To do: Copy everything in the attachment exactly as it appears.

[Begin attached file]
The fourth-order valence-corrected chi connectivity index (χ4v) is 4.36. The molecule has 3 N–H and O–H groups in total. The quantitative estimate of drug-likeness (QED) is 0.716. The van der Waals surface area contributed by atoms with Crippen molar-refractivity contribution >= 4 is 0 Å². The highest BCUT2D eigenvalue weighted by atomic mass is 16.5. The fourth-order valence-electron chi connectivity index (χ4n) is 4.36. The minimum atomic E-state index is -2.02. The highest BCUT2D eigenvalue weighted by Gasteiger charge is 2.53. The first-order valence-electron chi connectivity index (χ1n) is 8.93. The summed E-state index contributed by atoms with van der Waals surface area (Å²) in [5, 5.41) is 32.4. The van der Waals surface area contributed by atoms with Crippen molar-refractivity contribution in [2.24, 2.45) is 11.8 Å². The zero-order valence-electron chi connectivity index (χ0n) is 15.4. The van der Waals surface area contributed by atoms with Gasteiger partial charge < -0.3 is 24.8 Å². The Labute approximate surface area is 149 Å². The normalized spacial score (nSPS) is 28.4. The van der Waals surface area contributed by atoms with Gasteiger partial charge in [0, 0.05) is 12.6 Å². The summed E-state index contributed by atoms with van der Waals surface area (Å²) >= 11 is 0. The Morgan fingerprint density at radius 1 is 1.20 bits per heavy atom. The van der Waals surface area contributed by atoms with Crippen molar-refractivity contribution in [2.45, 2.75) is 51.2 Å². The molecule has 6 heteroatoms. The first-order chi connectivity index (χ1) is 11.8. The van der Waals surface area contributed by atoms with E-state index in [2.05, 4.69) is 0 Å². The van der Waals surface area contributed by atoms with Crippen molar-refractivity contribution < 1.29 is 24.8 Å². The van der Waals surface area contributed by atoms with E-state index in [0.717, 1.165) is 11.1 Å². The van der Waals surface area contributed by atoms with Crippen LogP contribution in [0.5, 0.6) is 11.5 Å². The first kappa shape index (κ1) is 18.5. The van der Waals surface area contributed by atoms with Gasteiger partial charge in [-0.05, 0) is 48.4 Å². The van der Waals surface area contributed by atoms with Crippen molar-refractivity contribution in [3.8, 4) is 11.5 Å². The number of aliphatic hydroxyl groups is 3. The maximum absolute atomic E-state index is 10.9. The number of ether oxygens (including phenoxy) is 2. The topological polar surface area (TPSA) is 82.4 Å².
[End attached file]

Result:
The fourth-order valence-corrected chi connectivity index (χ4v) is 4.36. The molecule has 3 N–H and O–H groups in total. The quantitative estimate of drug-likeness (QED) is 0.716. The van der Waals surface area contributed by atoms with Crippen molar-refractivity contribution >= 4 is 0 Å². The highest BCUT2D eigenvalue weighted by atomic mass is 16.5. The fourth-order valence-electron chi connectivity index (χ4n) is 4.36. The minimum atomic E-state index is -2.02. The highest BCUT2D eigenvalue weighted by Gasteiger charge is 2.53. The first-order valence-electron chi connectivity index (χ1n) is 8.93. The summed E-state index contributed by atoms with van der Waals surface area (Å²) in [5, 5.41) is 32.4. The van der Waals surface area contributed by atoms with Crippen molar-refractivity contribution in [2.24, 2.45) is 11.8 Å². The zero-order valence-electron chi connectivity index (χ0n) is 15.4. The van der Waals surface area contributed by atoms with Gasteiger partial charge < -0.3 is 24.8 Å². The Labute approximate surface area is 149 Å². The normalized spacial score (nSPS) is 28.4. The van der Waals surface area contributed by atoms with Gasteiger partial charge in [0, 0.05) is 12.6 Å². The summed E-state index contributed by atoms with van der Waals surface area (Å²) >= 11 is 0. The Morgan fingerprint density at radius 1 is 1.20 bits per heavy atom. The van der Waals surface area contributed by atoms with Crippen molar-refractivity contribution in [2.45, 2.75) is 51.2 Å². The molecule has 6 heteroatoms. The first-order chi connectivity index (χ1) is 11.8. The van der Waals surface area contributed by atoms with E-state index in [2.05, 4.69) is 0 Å². The van der Waals surface area contributed by atoms with Crippen molar-refractivity contribution < 1.29 is 24.8 Å². The van der Waals surface area contributed by atoms with E-state index in [0.717, 1.165) is 11.1 Å². The van der Waals surface area contributed by atoms with Crippen LogP contribution in [0.5, 0.6) is 11.5 Å². The first kappa shape index (κ1) is 18.5. The van der Waals surface area contributed by atoms with Gasteiger partial charge in [-0.05, 0) is 48.4 Å². The van der Waals surface area contributed by atoms with Crippen molar-refractivity contribution in [3.8, 4) is 11.5 Å². The number of aliphatic hydroxyl groups is 3. The maximum absolute atomic E-state index is 10.9. The number of ether oxygens (including phenoxy) is 2. The topological polar surface area (TPSA) is 82.4 Å².